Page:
To gain further knowledge of spectroscopic techniques, Carr studied at Queen's University, Belfast, Northern Ireland, in 1919. These studies, and her expertise in spectroscopy, led to an invitation in 1925 to participate in the preparation of the International Critical Tables (ITC), an authoritative compilation of chemical data, including spectroscopic information. Carr traveled to Europe in 1925, taking a 12-month leave to complete her work on this project in the laboratories of two co-compilers, Jean Becquerel of the College de France in Paris and Victor Henri of the University of Zurich. Carr returned to Zurich after receiving the Alice Freeman Palmer Fellowship to study vacuum spectroscopy with Henri in 1929.
Carr and her research colleagues began to understand limitations to their work by the late 1920s. Specifically, they could not answer why certain molecular atomic groups absorbed some wavelengths of light, nor could they explain what mechanics were at play within the molecule when such light was absorbed. To answer these questions, Carr determined that simpler molecules with fewer variables needed to be studied. Again, undergraduates, graduate students, and professors teamed up in 1930 to prepare highly purified hydrocarbons with known positions of the carbon-carbon double bond in the molecule. These then were employed in the measurement of the absorption spectra in the far ultraviolet spectrum, employing vacuum spectroscopic techniques Carr had learned in Europe. Funds from the National Research Council aided in this research which shed new light on the spectra of aliphatic hydrocarbons, or those organic compounds in which the carbon atoms form open chains, especially the olefins. Carr and her students used these techniques to attempt to understand the causes of selective absorption of radiant energy in these simple structures.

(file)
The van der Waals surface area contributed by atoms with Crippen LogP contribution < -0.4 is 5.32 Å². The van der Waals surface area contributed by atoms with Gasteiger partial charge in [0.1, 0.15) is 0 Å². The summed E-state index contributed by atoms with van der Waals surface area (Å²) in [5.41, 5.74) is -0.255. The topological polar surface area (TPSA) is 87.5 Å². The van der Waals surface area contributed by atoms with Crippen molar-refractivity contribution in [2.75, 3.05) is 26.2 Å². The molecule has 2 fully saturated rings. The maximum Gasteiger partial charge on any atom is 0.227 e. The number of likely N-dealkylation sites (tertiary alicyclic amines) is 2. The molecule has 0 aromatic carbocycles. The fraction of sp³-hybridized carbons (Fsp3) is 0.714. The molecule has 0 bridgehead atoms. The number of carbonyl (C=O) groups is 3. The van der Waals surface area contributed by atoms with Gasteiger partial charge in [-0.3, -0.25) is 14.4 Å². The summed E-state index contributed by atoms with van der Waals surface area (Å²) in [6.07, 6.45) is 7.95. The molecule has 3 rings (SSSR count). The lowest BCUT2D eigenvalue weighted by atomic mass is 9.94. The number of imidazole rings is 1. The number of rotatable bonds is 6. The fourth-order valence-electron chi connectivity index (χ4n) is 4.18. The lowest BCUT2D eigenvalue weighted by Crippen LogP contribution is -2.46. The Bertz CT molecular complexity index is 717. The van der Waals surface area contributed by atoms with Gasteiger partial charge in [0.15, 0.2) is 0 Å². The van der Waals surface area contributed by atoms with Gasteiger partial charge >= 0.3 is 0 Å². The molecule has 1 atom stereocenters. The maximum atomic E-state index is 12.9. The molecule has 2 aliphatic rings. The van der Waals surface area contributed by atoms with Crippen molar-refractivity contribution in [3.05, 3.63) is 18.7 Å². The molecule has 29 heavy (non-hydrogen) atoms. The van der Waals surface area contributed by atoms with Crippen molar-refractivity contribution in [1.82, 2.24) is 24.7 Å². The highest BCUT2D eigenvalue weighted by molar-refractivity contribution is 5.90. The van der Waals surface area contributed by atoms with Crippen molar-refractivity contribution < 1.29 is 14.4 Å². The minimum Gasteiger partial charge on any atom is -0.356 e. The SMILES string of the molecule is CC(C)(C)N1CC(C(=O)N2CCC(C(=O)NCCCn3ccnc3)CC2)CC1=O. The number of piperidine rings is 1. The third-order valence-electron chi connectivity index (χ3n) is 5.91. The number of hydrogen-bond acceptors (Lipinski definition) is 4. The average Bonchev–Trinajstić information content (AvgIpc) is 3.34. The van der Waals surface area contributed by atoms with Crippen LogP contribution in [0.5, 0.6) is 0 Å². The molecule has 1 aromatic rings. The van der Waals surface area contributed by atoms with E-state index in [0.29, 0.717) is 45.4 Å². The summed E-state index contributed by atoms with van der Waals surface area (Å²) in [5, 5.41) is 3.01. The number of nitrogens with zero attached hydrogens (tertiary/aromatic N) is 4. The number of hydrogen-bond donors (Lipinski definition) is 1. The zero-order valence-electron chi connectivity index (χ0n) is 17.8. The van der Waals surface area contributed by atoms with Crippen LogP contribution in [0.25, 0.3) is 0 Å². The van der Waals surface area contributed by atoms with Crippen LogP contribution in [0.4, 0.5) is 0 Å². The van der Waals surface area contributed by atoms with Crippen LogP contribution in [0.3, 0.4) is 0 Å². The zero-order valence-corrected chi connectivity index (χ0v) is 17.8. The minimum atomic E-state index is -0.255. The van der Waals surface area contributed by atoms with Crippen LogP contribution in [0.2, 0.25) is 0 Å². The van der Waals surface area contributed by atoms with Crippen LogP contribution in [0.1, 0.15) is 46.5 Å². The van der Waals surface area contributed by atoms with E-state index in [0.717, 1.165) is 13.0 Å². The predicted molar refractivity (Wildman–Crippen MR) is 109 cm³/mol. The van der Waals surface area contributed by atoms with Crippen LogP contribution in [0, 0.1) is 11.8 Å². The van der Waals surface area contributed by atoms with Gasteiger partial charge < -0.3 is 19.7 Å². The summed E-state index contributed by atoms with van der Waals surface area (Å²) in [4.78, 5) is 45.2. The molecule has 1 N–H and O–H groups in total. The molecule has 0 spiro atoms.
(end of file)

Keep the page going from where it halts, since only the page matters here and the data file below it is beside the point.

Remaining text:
While Carr's theories on the spectral absorption and heats of combustion of hydrocarbons did not gain widespread acceptance, her work with vacuum spectrographic analysis of purified hydrocarbons altered the understanding of the carbon-carbon double bond and also resulted in a better theoretical understanding of energy relationships in ehtylenic unsaturation. Carr's further work on this project, partly funded by the National Science Foundation and the Rockefeller Foundation, continued throughout the 1930s and into the 1940s and had lasting import, especially for the petroleum industry. Her research was later expanded upon by the Nobel laureate, Robert S. Mulliken, in developing theories about energy relationships in organic compounds.
Carr continued to live in college dorms until 1935, when she and another researcher at Mount Holyoke, Mary L. Sherrill, began sharing a house on campus. Internationally recognized as a first class researcher, Carr continued to maintain close contact with her students, putting as much emphasis on the classroom as the lab. In 1937, she was awarded the first Francis Garvan Medal by the American Chemical Society to honor an outstanding woman in American chemistry. As part of the selection committee, she was embarrassed to find herself nominated while absent from one of the meetings.
During the Second World War, Carr and her students worked on a project to synthesize quinine. Though there were many near misses, her team was unable to come up with a successful synthetic form of the anti-malaria drug. In 1944, she gave a series of seminars at the fledgling Institute of Chemistry in Mexico City. Honorary degrees were conferred on Carr from Allegheny College in 1939, from Russell Sage College in 1941, and from Mount Holyoke in 1952.
Though she retired in 1946, Carr's professional life was far from over. She continued to speak at colleges and clubs well into her seventies, promoting the scientific ethos as well as her beloved baseball. In 1957, she shared the James Flack Norris Award for outstanding achievement in the teaching of chemistry with her friend and collaborator, Sherrill. When Sherrill retired in 1954, the two traveled extensively. A lover of music, Carr played the organ in the Methodist Church and also played the cello until arthritis forced her to become a listener rather than player. With failing health, Carr had to leave Mount Holyoke, moving to the Presbyterian Home in Evanston, Illinois, where she died on January 7, 1972 of heart failure. It is a lasting tribute to this renowned woman of science that the chemistry building at Mount Holyoke College bears her name.